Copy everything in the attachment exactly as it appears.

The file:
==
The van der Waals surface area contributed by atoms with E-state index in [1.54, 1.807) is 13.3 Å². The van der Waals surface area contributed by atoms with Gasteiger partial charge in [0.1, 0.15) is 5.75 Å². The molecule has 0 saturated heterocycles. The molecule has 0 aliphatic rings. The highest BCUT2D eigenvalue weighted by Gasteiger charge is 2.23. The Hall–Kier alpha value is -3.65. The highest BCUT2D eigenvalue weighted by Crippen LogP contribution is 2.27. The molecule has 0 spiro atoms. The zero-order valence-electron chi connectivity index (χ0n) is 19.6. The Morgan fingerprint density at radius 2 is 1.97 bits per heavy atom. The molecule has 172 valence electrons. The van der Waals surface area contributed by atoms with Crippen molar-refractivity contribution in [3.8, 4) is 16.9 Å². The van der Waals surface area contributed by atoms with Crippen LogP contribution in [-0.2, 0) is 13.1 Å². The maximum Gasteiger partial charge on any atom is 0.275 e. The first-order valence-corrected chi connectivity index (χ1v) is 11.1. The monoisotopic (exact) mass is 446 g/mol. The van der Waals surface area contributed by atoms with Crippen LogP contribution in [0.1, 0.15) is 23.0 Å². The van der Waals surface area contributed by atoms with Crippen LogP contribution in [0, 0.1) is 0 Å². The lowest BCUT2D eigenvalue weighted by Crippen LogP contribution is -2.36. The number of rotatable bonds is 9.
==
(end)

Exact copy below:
The van der Waals surface area contributed by atoms with E-state index in [1.54, 1.807) is 13.3 Å². The van der Waals surface area contributed by atoms with Gasteiger partial charge in [0.1, 0.15) is 5.75 Å². The molecule has 0 saturated heterocycles. The molecule has 0 aliphatic rings. The highest BCUT2D eigenvalue weighted by Gasteiger charge is 2.23. The Hall–Kier alpha value is -3.65. The highest BCUT2D eigenvalue weighted by Crippen LogP contribution is 2.27. The molecule has 0 spiro atoms. The zero-order valence-electron chi connectivity index (χ0n) is 19.6. The Morgan fingerprint density at radius 2 is 1.97 bits per heavy atom. The molecule has 172 valence electrons. The van der Waals surface area contributed by atoms with Crippen molar-refractivity contribution in [3.8, 4) is 16.9 Å². The van der Waals surface area contributed by atoms with Crippen LogP contribution in [-0.2, 0) is 13.1 Å². The maximum Gasteiger partial charge on any atom is 0.275 e. The first-order valence-corrected chi connectivity index (χ1v) is 11.1. The monoisotopic (exact) mass is 446 g/mol. The van der Waals surface area contributed by atoms with Crippen LogP contribution in [0.1, 0.15) is 23.0 Å². The van der Waals surface area contributed by atoms with Crippen LogP contribution in [0, 0.1) is 0 Å². The lowest BCUT2D eigenvalue weighted by Crippen LogP contribution is -2.36. The number of rotatable bonds is 9.